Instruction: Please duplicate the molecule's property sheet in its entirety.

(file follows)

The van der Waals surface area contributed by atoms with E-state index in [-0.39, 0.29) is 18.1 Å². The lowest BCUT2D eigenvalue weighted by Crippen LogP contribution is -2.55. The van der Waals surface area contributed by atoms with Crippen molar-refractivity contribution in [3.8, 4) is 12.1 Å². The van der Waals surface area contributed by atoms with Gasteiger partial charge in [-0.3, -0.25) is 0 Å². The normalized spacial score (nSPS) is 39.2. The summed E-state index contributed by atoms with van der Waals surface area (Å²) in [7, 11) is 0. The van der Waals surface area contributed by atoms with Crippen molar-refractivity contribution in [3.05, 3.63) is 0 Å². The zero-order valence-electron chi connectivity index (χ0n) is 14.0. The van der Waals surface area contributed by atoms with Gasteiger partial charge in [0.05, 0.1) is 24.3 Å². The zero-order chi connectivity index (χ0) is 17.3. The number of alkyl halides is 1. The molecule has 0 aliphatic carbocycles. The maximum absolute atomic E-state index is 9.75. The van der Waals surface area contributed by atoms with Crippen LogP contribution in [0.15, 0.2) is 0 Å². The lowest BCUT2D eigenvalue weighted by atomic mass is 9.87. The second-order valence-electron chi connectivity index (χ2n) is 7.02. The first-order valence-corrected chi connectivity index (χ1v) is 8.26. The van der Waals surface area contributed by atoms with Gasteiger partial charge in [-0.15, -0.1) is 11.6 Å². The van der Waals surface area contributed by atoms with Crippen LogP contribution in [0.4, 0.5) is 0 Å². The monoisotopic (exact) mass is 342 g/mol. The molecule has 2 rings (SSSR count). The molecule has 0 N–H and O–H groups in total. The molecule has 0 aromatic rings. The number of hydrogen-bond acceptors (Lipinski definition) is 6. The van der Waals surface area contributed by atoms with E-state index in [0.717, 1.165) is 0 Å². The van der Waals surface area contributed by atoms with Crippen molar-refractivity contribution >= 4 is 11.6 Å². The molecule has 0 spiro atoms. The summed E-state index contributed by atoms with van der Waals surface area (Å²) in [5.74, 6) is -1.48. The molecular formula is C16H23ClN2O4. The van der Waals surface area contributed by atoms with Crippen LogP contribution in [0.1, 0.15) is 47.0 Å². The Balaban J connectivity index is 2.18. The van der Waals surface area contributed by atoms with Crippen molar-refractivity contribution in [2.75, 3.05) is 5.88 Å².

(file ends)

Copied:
The van der Waals surface area contributed by atoms with E-state index in [-0.39, 0.29) is 18.1 Å². The lowest BCUT2D eigenvalue weighted by Crippen LogP contribution is -2.55. The van der Waals surface area contributed by atoms with Crippen molar-refractivity contribution in [3.8, 4) is 12.1 Å². The van der Waals surface area contributed by atoms with Gasteiger partial charge in [-0.3, -0.25) is 0 Å². The normalized spacial score (nSPS) is 39.2. The summed E-state index contributed by atoms with van der Waals surface area (Å²) in [7, 11) is 0. The van der Waals surface area contributed by atoms with Crippen molar-refractivity contribution in [3.05, 3.63) is 0 Å². The zero-order valence-electron chi connectivity index (χ0n) is 14.0. The van der Waals surface area contributed by atoms with Gasteiger partial charge in [0.05, 0.1) is 24.3 Å². The zero-order chi connectivity index (χ0) is 17.3. The number of alkyl halides is 1. The molecule has 0 aliphatic carbocycles. The maximum absolute atomic E-state index is 9.75. The van der Waals surface area contributed by atoms with Crippen LogP contribution in [0.15, 0.2) is 0 Å². The lowest BCUT2D eigenvalue weighted by atomic mass is 9.87. The second-order valence-electron chi connectivity index (χ2n) is 7.02. The first-order valence-corrected chi connectivity index (χ1v) is 8.26. The van der Waals surface area contributed by atoms with Gasteiger partial charge in [-0.15, -0.1) is 11.6 Å². The van der Waals surface area contributed by atoms with Crippen LogP contribution in [0.4, 0.5) is 0 Å². The monoisotopic (exact) mass is 342 g/mol. The molecule has 2 rings (SSSR count). The molecule has 0 N–H and O–H groups in total. The molecule has 0 aromatic rings. The number of hydrogen-bond acceptors (Lipinski definition) is 6. The van der Waals surface area contributed by atoms with E-state index in [0.717, 1.165) is 0 Å². The van der Waals surface area contributed by atoms with Crippen molar-refractivity contribution >= 4 is 11.6 Å². The molecule has 0 spiro atoms. The summed E-state index contributed by atoms with van der Waals surface area (Å²) in [5.74, 6) is -1.48. The molecular formula is C16H23ClN2O4. The van der Waals surface area contributed by atoms with Crippen LogP contribution in [0.1, 0.15) is 47.0 Å². The Balaban J connectivity index is 2.18. The van der Waals surface area contributed by atoms with Crippen molar-refractivity contribution in [2.75, 3.05) is 5.88 Å².